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What, exactly, is “The Living Room” era?

Sep 5, 2013, 10:30 AM EDT

1960 TV

This is kinda weird. Just as the Hall of Fame Veteran’s Committee has split up its candidates into eras such as “The Golden Era” and “The Expansion Era” the folks who hand out the Ford Frick Award to broadcasters has split up its candidates into eras as well. I dig the names:

  • The “High Tide Era” – to be voted on this fall, announced in December at the Winter Meetings and presented during the annual Hall of Fame Awards Presentation in 2014 – will consider candidates whose contributions have come during the regional cable network era, beginning with the mid-1980s through today.
  • The “Living Room Era” – to be presented at the Hall of Fame Awards Presentation in 2015 – will consider candidates whose most significant years fell during the mid-1950s through the early 1980s, as the game spread through television and into homes across the country.
  • The “Broadcasting Dawn Era” – to be presented at the Hall of Fame Awards Presentation in 2016 – will consider candidates who contributed to the early days of baseball broadcasting, from its origins through the early-1950s.

I watched baseball in the late 70s and early 80s in the basement, but I get what they’re driving at. It’s kind of cute. I picture burnt orange carpeting and a green couch with a laminate coffee table in front of it. On the table is a bologna sandwich and a can of domestic beer. The game features men in tight pants and old school stirrups.

I guess the bigger question is why the Frick Folks feel it’s necessary to go back in time and look for more honorees. Much like the Veteran’s Committee candidates, the past seems pretty well picked over. By going back in time you’re just looking for honorees to justify the process and thus you necessarily lower the standards of induction. Which at one time made sense with the Veterans Committee — there really were certain people overlooked — but all in all it turns into an exercise of obligation than one of honoring folks.

  1. drunkenhooliganism - Sep 5, 2013 at 11:24 AM

    The best broadcaster in all three eras is Vin Scully.

  2. dodger88 - Sep 5, 2013 at 11:28 AM

    What I love is that Vin Scully’s tenure actually falls into all three categories. Unbelievable and simply the best!

  3. hojo20 - Sep 5, 2013 at 11:40 AM

    I spent many a game in the early 1980’s watching Game of the Week on a huge Zenith TV in the living room on a shag carpet

  4. bdunker - Sep 5, 2013 at 12:03 PM

    How about a transistor radio era? Like the one I had tied to my bike as a kid. I always enjoyed listening to Ned Martin doing play by play for the Red Sox games. Man, I loved that radio.
    The “Transistor Radio Era” began for me in 1968 and ended around 1973 after I tried to jump the creek in the back yard.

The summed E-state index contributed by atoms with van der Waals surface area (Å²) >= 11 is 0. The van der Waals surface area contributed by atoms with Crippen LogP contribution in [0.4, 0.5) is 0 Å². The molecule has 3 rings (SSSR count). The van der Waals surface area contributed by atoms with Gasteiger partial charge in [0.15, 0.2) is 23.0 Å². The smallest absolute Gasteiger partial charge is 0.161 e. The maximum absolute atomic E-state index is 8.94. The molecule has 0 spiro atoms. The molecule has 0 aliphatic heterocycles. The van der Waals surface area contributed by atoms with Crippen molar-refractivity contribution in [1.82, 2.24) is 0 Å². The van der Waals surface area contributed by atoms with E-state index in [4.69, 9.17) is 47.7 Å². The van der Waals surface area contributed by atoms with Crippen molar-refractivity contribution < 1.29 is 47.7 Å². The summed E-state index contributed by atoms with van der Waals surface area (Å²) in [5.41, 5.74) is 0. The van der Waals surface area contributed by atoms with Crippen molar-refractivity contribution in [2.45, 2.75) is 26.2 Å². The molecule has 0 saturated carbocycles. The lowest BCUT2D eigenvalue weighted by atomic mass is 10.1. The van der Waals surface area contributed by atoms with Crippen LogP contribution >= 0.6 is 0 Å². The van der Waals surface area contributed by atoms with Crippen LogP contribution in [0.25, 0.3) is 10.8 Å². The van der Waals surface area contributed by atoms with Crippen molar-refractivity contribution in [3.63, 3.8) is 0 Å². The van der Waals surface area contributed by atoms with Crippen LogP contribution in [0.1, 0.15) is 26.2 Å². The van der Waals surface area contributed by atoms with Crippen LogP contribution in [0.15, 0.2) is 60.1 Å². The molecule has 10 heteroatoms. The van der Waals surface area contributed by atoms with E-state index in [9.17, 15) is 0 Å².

5. bennoj - Sep 5, 2013 at 1:06 PM

    The writers are just making it clear that the HOF is all about them. Just as lately the umpires have been making it clear the games are all about them. Baseball is not in any way about the players.

  6. robertchulo - Sep 5, 2013 at 1:40 PM

    My “transistor era” began in September of 1962 when I got the radio for my 8th birthday just in time for the World Series between the Giants and the Yankees. Unfortunately it did not last long as my 3rd grade teacher saw the earphone, took the transistor, and called my mom. I didn’t get it back until the Series was over. I listened to many minor league games (Charleston WV Indians) called by Shorty Hardman on that radio over the next few years.

    • chumthumper - Sep 6, 2013 at 9:25 AM

      Spot on. In 1962, I had a friend who was moved from the back row to the front row in 9th grade English class because the teacher saw his earphone and assumed it was a hearing aid. He was just listening to the Series on his pocket transistor.

  7. mornelithe - Sep 5, 2013 at 1:53 PM

    When I first heard the term, my immediate reaction was the time when HD TV’s became so prevalent, and video feeds became so high resolution that fans began to retreat from ticket and concessions prices to the living room for craft beer and home BBQ.

    But, I understand the explanation you have there.

  8. natstowngreg - Sep 5, 2013 at 2:21 PM

    I’m very much Living Room Era. Back to 1963, the end of the CBS, Pee Wee Reese/Dizzy Dean Saturday games period, and the transition to the NBC, Curt Gowdy/Joe Garagiola (later, Tony Kubek) period. Local TV coverage in our part of Western New York meant the Pirates, with the very homerish and very entertaining Bob Prince. Other announcers could be heard on NBC during the World Series (a practice I’d like to see revived).

    Radio meant a lot of different voices, as we had very good radio reception. Games from Detroit, Cleveland, Piittsburgh, St. Louis, Cincinnati, occasionally Boston, New York (Bill White/Phil Rizzuto), Washington, and Atlanta. Also, the 50K-watt station in Rochester broadcast the occasional Orioles games (having their AAA affiliate). Basically, I became a Tigers and Pirates fan listening to Prince and Ernie Harwell, and remained so until the teams stopped competing (after 1992).

    I tend to agree with Craig about the older eras, and the parallels to the Veterans Committee. Seems to me, the proliferation of TV outlets makes post-1980, with its proliferation of outlets and voices, the place to find Frick Award winners.

  9. moogro - Sep 5, 2013 at 4:35 PM

    Baseball on the radio is awesome.

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